Wednesday, November 20, 2013
My half-hearted attempt to keep atoe if not abreast of the daily news begins in the wee hours with on-line surveys of the New York Times and Real Clear Politics and ends, after a substantial hiatus devoted to what might be called Real Life, with the PBS “News Hour” at seven in the evening. Saying that the “News Hour” is the best television program I know may mean little seeing that I know so few. But the morning survey of Real Clear Politics is probably the most important for me. That is because it offers a fairly generous and eclectic sampling of various more or less influential politicians, pundits, talk-show hosts, Sunday gabfests, and edgy comedians whom I never would encounter in undigested form.
I don’t listen to speeches or interviews of Sarah Palin, for example. I have never viewed Martin Bashir’s television program on MSNBC or listened to Mark Levin’s radio program. I am not a regular reader of the Washington Post and until yesterday was unaware that somebody called Eric Wemple published a blog sometimes attached to that paper. Hence without Real Clear Politics I should never have known of the following sequence of events.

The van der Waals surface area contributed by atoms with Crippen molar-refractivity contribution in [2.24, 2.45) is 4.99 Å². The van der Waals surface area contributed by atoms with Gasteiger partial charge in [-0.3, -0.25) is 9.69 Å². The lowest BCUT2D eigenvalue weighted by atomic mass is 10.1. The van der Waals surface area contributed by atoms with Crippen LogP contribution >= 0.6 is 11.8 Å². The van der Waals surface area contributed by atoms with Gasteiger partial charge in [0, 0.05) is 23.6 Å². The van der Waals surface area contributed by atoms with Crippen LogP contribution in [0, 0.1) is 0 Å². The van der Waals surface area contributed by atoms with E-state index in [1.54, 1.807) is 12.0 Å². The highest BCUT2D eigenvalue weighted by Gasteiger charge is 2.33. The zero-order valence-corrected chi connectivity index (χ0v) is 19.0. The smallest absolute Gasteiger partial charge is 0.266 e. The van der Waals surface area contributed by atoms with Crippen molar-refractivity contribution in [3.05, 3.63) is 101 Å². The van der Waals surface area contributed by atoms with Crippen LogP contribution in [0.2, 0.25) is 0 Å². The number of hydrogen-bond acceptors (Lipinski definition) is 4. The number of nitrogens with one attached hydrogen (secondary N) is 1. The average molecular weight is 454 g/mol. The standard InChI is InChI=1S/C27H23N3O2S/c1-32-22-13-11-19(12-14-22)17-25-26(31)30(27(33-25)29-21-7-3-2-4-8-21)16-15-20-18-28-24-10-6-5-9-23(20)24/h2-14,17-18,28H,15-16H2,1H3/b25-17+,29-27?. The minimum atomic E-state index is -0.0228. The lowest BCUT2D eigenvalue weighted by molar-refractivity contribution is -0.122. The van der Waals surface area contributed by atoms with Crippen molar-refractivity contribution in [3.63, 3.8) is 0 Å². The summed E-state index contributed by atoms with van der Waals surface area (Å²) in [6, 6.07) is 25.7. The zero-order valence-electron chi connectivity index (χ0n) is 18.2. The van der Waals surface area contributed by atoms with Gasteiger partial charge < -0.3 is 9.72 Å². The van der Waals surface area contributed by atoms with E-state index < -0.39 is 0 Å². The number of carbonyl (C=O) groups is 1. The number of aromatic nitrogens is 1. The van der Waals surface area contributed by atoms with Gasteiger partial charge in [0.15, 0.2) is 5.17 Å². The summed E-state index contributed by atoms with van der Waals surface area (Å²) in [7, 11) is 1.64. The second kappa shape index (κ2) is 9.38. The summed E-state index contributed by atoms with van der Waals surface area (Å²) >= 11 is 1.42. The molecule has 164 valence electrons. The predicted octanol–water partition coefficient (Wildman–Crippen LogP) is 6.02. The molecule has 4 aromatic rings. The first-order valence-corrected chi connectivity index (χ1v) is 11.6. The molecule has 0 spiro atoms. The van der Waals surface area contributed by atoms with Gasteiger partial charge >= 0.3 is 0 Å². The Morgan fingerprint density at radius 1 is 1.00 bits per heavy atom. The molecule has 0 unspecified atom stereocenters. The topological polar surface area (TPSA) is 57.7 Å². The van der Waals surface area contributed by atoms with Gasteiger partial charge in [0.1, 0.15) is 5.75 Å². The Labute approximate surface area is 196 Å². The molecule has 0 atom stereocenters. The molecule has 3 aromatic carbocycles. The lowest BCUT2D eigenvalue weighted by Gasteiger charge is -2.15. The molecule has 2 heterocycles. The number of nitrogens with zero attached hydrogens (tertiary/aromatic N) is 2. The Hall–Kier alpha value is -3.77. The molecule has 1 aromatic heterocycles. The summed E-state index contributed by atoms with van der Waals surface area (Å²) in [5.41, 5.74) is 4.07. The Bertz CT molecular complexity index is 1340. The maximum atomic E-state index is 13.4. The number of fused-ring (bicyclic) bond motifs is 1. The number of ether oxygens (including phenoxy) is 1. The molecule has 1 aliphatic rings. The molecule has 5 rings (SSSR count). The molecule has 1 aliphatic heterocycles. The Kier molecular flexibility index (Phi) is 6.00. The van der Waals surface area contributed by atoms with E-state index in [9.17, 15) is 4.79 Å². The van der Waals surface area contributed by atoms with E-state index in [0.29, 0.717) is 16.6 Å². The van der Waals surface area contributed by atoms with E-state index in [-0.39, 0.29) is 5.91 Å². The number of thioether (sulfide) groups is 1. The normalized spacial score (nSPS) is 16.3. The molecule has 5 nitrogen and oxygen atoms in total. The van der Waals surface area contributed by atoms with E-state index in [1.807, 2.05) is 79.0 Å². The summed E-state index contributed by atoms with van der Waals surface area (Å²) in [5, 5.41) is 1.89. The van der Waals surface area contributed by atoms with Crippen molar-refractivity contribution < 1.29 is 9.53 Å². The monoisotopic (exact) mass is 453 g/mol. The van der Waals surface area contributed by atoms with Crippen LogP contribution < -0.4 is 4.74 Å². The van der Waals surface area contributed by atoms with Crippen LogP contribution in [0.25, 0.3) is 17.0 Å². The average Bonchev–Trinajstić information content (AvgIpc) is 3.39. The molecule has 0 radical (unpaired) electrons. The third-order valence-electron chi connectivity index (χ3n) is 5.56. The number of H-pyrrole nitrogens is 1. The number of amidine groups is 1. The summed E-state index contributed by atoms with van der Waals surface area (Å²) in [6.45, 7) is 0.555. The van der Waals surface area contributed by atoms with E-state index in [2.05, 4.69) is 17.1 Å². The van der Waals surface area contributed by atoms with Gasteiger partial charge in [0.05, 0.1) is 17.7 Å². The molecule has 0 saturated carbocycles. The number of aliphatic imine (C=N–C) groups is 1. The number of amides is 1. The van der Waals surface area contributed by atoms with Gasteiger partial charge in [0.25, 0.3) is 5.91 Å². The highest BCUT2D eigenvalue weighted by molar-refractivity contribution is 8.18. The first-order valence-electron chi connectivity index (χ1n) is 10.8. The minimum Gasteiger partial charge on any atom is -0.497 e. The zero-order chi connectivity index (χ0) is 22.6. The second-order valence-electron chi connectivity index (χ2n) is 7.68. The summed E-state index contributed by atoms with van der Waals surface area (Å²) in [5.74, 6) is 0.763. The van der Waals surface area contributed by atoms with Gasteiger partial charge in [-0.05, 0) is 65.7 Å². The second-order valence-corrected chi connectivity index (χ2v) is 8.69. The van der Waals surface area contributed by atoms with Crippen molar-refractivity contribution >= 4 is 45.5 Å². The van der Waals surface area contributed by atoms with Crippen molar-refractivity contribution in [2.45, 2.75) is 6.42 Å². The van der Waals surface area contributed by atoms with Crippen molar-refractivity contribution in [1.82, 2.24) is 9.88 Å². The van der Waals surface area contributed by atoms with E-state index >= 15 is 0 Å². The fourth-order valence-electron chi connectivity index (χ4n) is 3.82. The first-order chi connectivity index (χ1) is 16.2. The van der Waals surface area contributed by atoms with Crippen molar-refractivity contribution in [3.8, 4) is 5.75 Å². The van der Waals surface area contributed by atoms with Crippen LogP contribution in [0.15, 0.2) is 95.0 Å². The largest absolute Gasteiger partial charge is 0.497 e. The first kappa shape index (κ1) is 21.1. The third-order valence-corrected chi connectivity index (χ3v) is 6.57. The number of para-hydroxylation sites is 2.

(1) Sarah Palin, in a public utterance decrying the dangers for future generations of Americans of a huge and rapidly growing public indebtedness, compared debt’s possible constraints to slavery. (2) Martin Bashir suggested that for making such a verbal comparison Ms. Palin, “America’s residence dunce,” should be punished with revolting torments of an appallingly obscene and scatological nature. (3) Mark Levin, without obscenity but in language otherwise hardly less violent than Bashir’s own, attacked Bashir and other commentators on MSNBC. (4) At considerable length Bashir apologized to Sarah Palin publicly, unreservedly, and so far as I can tell sincerely. (5) The blogger Eric Wemple opined that Bashir had made “towering mistakes” in his fashion of attacking Ms. Palin, even though her comparison of debt and slavery “was idiotic on its face”.
I am sure that many other events could be related to the five enumerated above. My point is that a half hour spent on one useful website can offer a kind of “casebook” entrée—happily not always so depressing as this one—to an emblematic political episode or debate so ephemeral that two or three days later it will be difficult to track down the relevant links. Of course in this instance I also have some interest in the substance buried deep beneath the muck. I suppose I am a “fiscal conservative”—perhaps even a “deficit scold”. I am also a grandfather, and at times a rather worried one, as I ponder the America my grandchildren may know when they are my age. Add to that my profession: I am a student of literature, so much of which is a matter of comparisons, especially similes and metaphors. Is a comparison of debt to slavery “idiotic on its face”?